Bertie's Inn fights Multiple sclerosis — with belt sanders

Photos by Ambre Juryea-Amole Joan Stevens (on left) and Ryan Hesson (on right).
Photos by Ambre Juryea-Amole Anita Auge, on left, and Amber Schubert, on right, race to the finish line. Amber Schubert won first place overall this year.

Bertie’s Inn raised over $7,000 for the National Multiple Sclerosis Society on July 12 at their 24th annual Belt-Sander Race.

Bertie’s Inn owners Ann and Peter Thomas hold the event every year as their way of giving back to the community. Peter Thomas said, “When we first bought [Bertie’s Inn], we knew a piece of the pie was going to go to a charity. We didn’t know which one. The MS Society was the first to knock on our door because they had an ugly bartender contest going on at the time, and it was a good fit.”

Bertie’s Inn held the ugly bartender contest once and raised a small amount of money for Multiple Sclerosis. The following year, a bar patron helped the Thomas’ come up with a more original idea.

“A customer of ours who was in the woodworking business would go to trade shows over the winter. Out of boredom they would sit on their belt sanders and ride them around. One afternoon we were looking for ideas, and [the bar patron] blurted out that we should have a belt sander race,” Thomas explained.

The first year Bertie’s Inn held a belt-sander race, they raised significantly more money for Multiple Sclerosis than they had raised with the ugly bartender contest. So, the Thomas’ decided to stick with the idea.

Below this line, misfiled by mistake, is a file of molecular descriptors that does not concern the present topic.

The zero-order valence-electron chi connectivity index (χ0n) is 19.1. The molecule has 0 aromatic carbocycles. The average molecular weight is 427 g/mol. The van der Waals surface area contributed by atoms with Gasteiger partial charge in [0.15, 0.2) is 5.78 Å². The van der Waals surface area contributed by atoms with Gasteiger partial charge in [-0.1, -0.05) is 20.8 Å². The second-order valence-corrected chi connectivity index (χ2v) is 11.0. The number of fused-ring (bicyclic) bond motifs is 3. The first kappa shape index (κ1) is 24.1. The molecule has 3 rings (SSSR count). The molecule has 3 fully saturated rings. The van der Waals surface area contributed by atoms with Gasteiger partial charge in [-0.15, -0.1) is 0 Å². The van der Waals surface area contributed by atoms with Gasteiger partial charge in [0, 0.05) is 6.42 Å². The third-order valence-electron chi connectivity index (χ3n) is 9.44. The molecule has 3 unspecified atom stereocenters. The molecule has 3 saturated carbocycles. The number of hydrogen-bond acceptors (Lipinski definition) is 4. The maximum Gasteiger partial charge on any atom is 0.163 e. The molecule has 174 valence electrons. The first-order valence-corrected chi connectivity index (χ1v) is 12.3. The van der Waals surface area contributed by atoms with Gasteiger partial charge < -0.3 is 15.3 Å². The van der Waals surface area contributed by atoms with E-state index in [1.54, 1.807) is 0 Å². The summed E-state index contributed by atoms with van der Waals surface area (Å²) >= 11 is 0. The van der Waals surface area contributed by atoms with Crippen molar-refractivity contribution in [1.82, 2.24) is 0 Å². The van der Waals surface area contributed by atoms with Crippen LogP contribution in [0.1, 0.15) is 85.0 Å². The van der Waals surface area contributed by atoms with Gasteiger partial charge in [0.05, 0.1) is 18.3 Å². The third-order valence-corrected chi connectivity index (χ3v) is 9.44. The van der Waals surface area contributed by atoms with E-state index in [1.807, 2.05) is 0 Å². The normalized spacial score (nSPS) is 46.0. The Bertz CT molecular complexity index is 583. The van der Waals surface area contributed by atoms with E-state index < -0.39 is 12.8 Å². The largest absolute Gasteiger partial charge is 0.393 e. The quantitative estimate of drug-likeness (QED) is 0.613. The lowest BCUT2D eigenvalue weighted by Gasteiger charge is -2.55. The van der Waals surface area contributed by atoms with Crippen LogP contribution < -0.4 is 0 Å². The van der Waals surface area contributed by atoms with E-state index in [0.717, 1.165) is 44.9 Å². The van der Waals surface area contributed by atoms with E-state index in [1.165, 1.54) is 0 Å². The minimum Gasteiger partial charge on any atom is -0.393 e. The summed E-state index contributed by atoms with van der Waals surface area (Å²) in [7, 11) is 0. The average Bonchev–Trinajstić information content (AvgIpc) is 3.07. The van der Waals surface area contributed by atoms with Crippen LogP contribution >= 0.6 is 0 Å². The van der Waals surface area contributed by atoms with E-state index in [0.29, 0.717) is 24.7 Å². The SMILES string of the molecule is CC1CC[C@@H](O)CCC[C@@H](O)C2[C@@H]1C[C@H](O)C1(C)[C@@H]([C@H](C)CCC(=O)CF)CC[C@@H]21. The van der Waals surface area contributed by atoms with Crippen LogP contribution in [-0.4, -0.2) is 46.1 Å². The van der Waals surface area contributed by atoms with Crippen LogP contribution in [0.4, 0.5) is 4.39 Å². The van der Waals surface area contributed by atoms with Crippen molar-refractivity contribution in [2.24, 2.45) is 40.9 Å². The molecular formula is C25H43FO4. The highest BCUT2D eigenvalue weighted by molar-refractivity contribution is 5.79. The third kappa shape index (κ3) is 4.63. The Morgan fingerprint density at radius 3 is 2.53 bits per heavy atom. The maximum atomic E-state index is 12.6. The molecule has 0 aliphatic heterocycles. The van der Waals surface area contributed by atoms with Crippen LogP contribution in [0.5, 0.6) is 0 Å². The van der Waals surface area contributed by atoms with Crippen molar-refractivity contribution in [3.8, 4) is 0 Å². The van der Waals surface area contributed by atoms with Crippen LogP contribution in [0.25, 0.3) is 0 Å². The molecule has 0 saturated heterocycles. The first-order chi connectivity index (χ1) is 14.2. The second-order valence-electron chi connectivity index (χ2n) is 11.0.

The rules are simple. Racers have to stay in their lane and inside the track, and at least one racer’s belt sander has to cross the finish line. Racers also have to be at least 21 years old, and they have to sign a waiver to be able to race. Teams, which are mostly organized by local businesses, must pay a $50 entry fee to join in on the fun. However, most teams are able to raise much more than the $50 entry fee.

Staying in the lane and on the track is certainly easier said than done. Racers spend about a half an hour before the race begins to practice. The practice runs are highly entertaining, and the track was already lined with people hoping to get a glimpse of the action.

Even after practicing, many riders still have trouble staying on the belt sander and inside the track. Though, the Thomas’ were happy to report that there have been no injuries to date besides a few scratches and bruises.

The annual Bertie’s Inn Belt-Sander Race has now raised over $300,000 for the National Multiple Sclerosis Society in its 24 years of existence. This year, the 32 teams participating in the event raised $4,627. An additional $2,000-$3,000 was also raised through the $1.00 entry fees the 700 people in attendance paid, t-shirt and raffle ticket sales, and additional revenue from food and non-alcoholic beverage sales.

Barflies had the added convenience this year of being able to watch the races from the comfort of the bar area located on the deck. William Thomas, son of Ann and Peter Thomas, added some technological advances to the event by setting up cameras to broadcast the races on closed-circuit televisions located behind the bar. The cameras also recorded the event, and the full videos will be available on the Bertie’s Inn website this week.

To watch the videos or to participate in the 2015 belt-sander race, visit www.bertiesinn.com.

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